Ph.D., University of Rochester
M.S., University of Rochester
B.S., Cornell University
Dr. Eileen Lynd-Balta is a neuroscientist whose research focuses on elucidating neurochemical profiles in the brain. Her main research interest is to characterize alterations in the hippocampal formation associated with temporal lobe epilepsy.
Dr. Lynd-Balta's main research interest is to characterize changes in the hippocampal formation associated with temporal lobe epilepsy. This includes looking at patterns of cell loss and synaptic reorganization.
Human epidemiological studies suggest that a neurological insult (febrile seizure, head trauma, infection, or an ischemic event) before the sixth year of life, predisposes a subset of the population to the subsequent development of intractable seizures. Following the insult, alterations occur during a latency period, and it is these changes that cause the development of epileptogenic networks in the brain. Our research goal is to elucidate underlying mechanisms of altered brain structure and function and use that knowledge for therapeutic and/or preventative measures to maintain the integrity of vulnerable neural circuits. Aberrant glutamatergic neurotransmission has been implicated as a putative cause in the genesis and maintenance of TLE. Using sclerotic hippocampal specimens procured from children with TLE, we showed that glutamate receptor up-regulation precedes mossy fiber sprouting (Lynd-Balta et al., 2004). Our interest in the glutamatergic neurons affected in epileptic seizures prompted studies in the kainate model of epilepsy to localize COX-2 immunoreactivity. In particular, we are examining the role inflammation may play in the degenerative changes associated with epilepsy. Marked enhanced COX-2 protein immunostaining was found primarily in olfactory-limbic regions and we were able to characterize a neuroanatomical seizure substrate extending from the olfactory bulb to the entorhinal cortex and hippocampus (Joseph et al., 2006). Along with glutamate neurotransmission, ATP is co-released from synaptic terminals and can act as a chemical messenger by binding to one of many purinergic receptor subtypes, i.e. P2X and P2Y. Glia can exert a powerful influence on neural activity and integrity. We were the first to localize P2X7 receptor immunostaining in microglia in vivo following seizures in the rat brain (Rappold et al, 2006). In identifying cell death, gliosis, and changes in neurochemical profiles, we now appreciate that neuroinflammatory processes and synaptic reorganization are integral components of epileptogenesis and seizure activity.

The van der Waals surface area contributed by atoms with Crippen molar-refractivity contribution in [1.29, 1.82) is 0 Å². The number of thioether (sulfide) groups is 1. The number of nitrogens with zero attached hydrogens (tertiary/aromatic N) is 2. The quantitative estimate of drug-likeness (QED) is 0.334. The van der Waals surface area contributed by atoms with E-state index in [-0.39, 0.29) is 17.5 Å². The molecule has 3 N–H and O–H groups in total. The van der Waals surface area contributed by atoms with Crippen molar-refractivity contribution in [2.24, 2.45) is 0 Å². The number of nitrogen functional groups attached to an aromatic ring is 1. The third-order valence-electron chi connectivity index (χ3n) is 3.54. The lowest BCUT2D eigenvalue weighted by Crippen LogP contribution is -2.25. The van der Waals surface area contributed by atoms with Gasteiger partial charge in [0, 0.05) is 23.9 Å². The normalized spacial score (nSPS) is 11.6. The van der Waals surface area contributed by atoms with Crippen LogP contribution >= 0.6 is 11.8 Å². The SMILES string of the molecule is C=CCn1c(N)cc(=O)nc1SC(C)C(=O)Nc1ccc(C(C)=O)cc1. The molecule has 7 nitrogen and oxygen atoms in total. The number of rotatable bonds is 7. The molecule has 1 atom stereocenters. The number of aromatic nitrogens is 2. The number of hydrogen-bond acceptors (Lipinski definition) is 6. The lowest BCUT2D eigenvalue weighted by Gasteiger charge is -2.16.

- Freeman, E. and Lynd-Balta, E. Developing Information Literacy Skills Early in an Undergraduate Curriculum. College Teaching (accepted).
- Lynd-Balta, E. Using literature and innovative assessments to ignite interest and cultivate critical thinking skills in an undergraduate neuroscience course, CBE- Life Sciences Education 5(2): 167-174, 2006.
- Joseph, S.A., Lynd-Balta, E., O’Banion, M.K., Rappold, P.M., Daschner, J. Allen, A., and
- Padowski, J. Enhanced cyclooxygenase-2 expression in olfactory-limbic forebrain following kainate-induced seizures, Neuroscience 140: 1051-1065, 2006.
- Rappold, P.M., Lynd-Balta, E., Joseph, S.A. P2X7 receptor immunoreactive profile confined to resting and activated microglia in the epileptic brain, Brain Research 1089: 171-178, 2006.
- Erklenz-Watts, M., Westbay, T.D., and Lynd-Balta, E. An Alternative Professional Development Program: Lessons Learned. College Teaching 54(3): 275-280, 2006.
- Lynd-Balta, E., Erklenz-Watts, M., Freeman, C., and Westbay, T.D. Linking Pedagogical Theory to Practice in College Science. Journal of College Science Teaching XXXV(4), January-February: 18-24, 2006.
- Murphy, M.L. and Lynd-Balta, E. PANDAS – A subset of Pediatric OCD. OCD Newsletter, 18(6): 18, 2004.
- Lynd-Balta, E., Pilcher, W.H., and Joseph S.A. Glutamate receptor alterations precede mossy fiber sprouting in young children with temporal lobe epilepsy. Neuroscience 126(1): 105-114, 2004.
- Joseph, S.A. and Lynd-Balta, E. Evidence for an anatomical substrate of hyperexcitability in human temporal lobe epilepsy: glutamate receptor alterations and reorganized circuitry. Functional Neurology, 16(4):347-365, 2001.